ISIS plays key role in efforts to revolutionize military manufacturing
Newswise — NASHVILLE, Tenn. – Inventors from across the country can enter a national competition to design a new amphibious infantry fighting vehicle for the U.S. Marine Corps and Vanderbilt University’s Institute for Software Integrated Systems (ISIS) is playing a key role in the development of the engineering software that makes the challenge possible.
The Defense Advanced Research Project Agency (DARPA) commissioned the development of the open source software, released it to the public this week and challenged all comers to enter the first stage of a $4-million dollar competition to design the new military vehicle.
The open-source software and the competition are both part of DARPA’s Adaptive Vehicle Make (AVM) program, which has the goal of dramatically reducing the costs and lead times involved in developing new military vehicles by radically transforming the existing design and manufacturing process.
Vanderbilt University’s multiple key roles in the AVM program include lead developer of VehicleFORGE, a cloud-based collaboration hub where designers can organize project teams. ISIS is also the lead integrator and developer for the META-X project that provides the open-source tool used in creating, testing and validating those designs. The META-X tool, known as CyPhy, includes software that analyzes interactions between individual design components to determine how well they work together.
The program also includes a model library that holds the digital designs of a number of basic components, like wheels, bearings and transmissions. The library developed by Ricardo, a Detroit-based engineering and technical consulting company, and its components are tested, readied for the competition and provided to competing teams by Vanderbilt through VehicleFORGE.
The Foundry is another part of AVM, which uses the latest tools to turn digital models into actual vehicles, and is located at the Advanced Research Laboratory at Penn State University.
The DARPA challenge is titled FANG, which stands for Fast, Adaptive, Next-Generation Ground Vehicle. The challenge consists of three competitions of increasing complexity. The first challenge – which began Jan. 14 and runs through April 22 and has a $1 million prize – is to design a suitable power train, including engine, drive train, suspension and wheels or treads. The second challenge, which carries another $1 million prize, will be to design the chassis, armored hull, personnel space and related subsystems. The final challenge has a $2 million prize for the best design for an entire vehicle. The agency is inviting individuals, small teams and businesses and major defense contractors to compete.
The first challenge already has attracted more than 850 competitors organized in more than 200 teams.
In the past, fighter aircraft, tanks and other complex military systems have been built in a craftsmen-like process by a small number of highly specialized contractors. A new design is broken down into subsystems designed by different teams. These preliminary designs are integrated, prototyped and tested. The integrated systems rarely meet the requirements so the process is repeated until they do.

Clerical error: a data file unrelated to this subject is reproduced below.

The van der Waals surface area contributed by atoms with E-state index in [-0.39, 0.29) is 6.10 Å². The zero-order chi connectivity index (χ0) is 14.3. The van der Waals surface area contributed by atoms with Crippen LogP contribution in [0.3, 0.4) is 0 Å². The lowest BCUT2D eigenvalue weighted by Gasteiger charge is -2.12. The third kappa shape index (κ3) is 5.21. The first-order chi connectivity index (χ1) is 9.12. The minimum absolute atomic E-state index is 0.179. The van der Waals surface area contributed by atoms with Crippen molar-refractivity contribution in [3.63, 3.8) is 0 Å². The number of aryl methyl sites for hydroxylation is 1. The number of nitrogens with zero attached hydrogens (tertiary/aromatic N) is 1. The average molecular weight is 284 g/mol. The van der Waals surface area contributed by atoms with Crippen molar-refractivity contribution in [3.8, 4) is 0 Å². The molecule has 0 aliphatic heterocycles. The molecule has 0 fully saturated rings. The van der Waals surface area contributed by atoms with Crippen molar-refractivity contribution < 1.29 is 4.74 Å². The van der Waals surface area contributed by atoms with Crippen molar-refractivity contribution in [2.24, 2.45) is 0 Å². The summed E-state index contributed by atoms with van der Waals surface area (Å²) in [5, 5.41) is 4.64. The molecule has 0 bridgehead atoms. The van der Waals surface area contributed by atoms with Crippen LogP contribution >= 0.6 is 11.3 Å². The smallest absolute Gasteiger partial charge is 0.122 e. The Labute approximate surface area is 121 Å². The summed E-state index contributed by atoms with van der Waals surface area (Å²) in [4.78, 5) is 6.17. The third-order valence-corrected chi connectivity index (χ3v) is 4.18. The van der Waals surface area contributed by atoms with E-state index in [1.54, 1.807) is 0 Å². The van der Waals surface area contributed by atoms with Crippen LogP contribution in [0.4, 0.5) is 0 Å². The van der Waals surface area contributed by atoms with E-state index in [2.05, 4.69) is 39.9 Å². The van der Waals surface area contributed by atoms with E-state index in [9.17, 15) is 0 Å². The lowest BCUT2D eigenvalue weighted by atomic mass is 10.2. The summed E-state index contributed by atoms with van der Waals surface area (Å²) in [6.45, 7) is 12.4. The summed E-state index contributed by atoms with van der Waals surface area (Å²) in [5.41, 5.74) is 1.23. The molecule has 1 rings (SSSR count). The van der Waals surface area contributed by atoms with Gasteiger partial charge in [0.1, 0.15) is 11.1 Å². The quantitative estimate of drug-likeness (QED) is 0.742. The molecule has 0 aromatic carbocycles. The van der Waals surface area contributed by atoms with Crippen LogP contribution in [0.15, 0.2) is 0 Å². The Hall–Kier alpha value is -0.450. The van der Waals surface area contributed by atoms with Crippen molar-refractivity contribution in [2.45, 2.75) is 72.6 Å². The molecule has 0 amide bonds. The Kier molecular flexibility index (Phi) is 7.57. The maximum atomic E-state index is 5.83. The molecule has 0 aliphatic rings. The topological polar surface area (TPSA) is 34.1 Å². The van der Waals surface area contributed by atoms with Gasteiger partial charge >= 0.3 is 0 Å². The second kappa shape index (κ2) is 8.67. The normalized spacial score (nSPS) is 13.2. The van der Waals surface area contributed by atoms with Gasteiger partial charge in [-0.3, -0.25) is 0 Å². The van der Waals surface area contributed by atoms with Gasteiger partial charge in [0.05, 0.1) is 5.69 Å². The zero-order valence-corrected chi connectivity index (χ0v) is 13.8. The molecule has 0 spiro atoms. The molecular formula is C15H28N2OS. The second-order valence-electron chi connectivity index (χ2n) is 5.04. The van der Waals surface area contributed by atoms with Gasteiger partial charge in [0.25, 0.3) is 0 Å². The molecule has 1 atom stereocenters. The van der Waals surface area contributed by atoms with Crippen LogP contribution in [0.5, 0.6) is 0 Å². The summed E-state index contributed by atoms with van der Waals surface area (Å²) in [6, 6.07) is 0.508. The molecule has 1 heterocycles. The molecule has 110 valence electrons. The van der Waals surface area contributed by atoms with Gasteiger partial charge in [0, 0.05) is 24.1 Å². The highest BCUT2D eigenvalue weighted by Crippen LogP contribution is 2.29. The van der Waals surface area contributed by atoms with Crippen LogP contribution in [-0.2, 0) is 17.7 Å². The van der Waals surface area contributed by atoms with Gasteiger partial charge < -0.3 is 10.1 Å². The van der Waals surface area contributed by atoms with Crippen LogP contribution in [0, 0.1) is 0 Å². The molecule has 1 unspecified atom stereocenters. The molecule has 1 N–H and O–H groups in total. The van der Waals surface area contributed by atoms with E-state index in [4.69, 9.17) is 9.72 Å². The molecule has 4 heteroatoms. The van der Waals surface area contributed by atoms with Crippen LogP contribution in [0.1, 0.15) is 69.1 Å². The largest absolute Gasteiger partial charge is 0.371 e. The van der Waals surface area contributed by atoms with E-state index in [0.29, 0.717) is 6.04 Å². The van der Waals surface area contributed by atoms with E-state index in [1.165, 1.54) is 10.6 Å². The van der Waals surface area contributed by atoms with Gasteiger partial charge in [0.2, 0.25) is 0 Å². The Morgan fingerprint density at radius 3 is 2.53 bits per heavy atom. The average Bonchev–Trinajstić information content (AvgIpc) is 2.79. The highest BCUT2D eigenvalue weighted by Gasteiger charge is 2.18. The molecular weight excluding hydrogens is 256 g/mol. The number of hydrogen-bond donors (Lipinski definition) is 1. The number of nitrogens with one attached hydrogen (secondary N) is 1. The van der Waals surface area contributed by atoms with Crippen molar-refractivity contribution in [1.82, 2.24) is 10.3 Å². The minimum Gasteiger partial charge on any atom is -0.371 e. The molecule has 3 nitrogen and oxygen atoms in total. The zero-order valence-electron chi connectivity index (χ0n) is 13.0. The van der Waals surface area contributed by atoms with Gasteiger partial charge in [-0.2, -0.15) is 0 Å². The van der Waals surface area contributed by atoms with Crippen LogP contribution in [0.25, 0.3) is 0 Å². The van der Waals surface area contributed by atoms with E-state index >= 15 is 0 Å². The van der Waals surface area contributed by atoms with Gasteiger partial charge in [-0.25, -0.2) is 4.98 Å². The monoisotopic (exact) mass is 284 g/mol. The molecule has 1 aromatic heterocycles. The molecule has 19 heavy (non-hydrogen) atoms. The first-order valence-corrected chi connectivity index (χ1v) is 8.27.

This is a costly approach and DARPA is attempting to replace it with the more efficient “correct by construction” process similar to that practiced by the semiconductor industry, which has an impressive track record in getting systems right in the first place.
“This is the kind of innovation that allows separation of design from fabrication. Right now, the design can only be done by a shop that has the integrated capability to do a complete production run. The idea is to detangle design from production and make the entire process more open, innovative and competitive,” said Sandeep Neema, research associate professor and ISIS senior research scientist and principal investigator for the META-X project.
ISIS computer scientists and engineers also view this effort in a wider context. They are convinced that it represents the next generation of engineering design where computer modeling, simulation, model verification and automated synthesis become the dominant paradigm.
“We’re right on the cusp of really big changes and DARPA’s investment in open source tooling for AVM can really help democratize these changes for both current and future generations of engineers,” said Larry Howard, ISIS senior research scientist and principal investigator for VehicleFORGE.
Since the time of Henry Ford, manufacturing has been dominated by the economies of scale: the unit cost of making an object can be reduced by making more of them. “This new paradigm can provide many of the advantages of mass production when making one-of-a-kind systems,” commented Ted Bapty, ISIS senior research scientist and research associate professor of electrical engineering and computer science.
For such a paradigm shift to occur, it must be adopted by the younger generation. One part of the AVM program is an undergraduate design contest called the Model-Based Amphibious Racing Challenge (MBARC), which is being held on the Camp Pendleton Marine Corps Base in southern California on Jan. 19.
The first competition has participants from three universities – Vanderbilt, MIT and the University of California, Berkeley. Using the AVM software, the students were challenged to come up with truly novel designs that can be fabricated quickly.
The Vanderbilt entry was created in a class where undergraduate students learn about the computer modeling and simulation tools being created at ISIS.
“With Vanderbilt-ISIS a key player in the whole AVM project, we are uniquely positioned to demonstrate these tools to other institutions and ultimately increase their adoption in practice,” said Tom Withrow, assistant professor of the practice of mechanical engineering.
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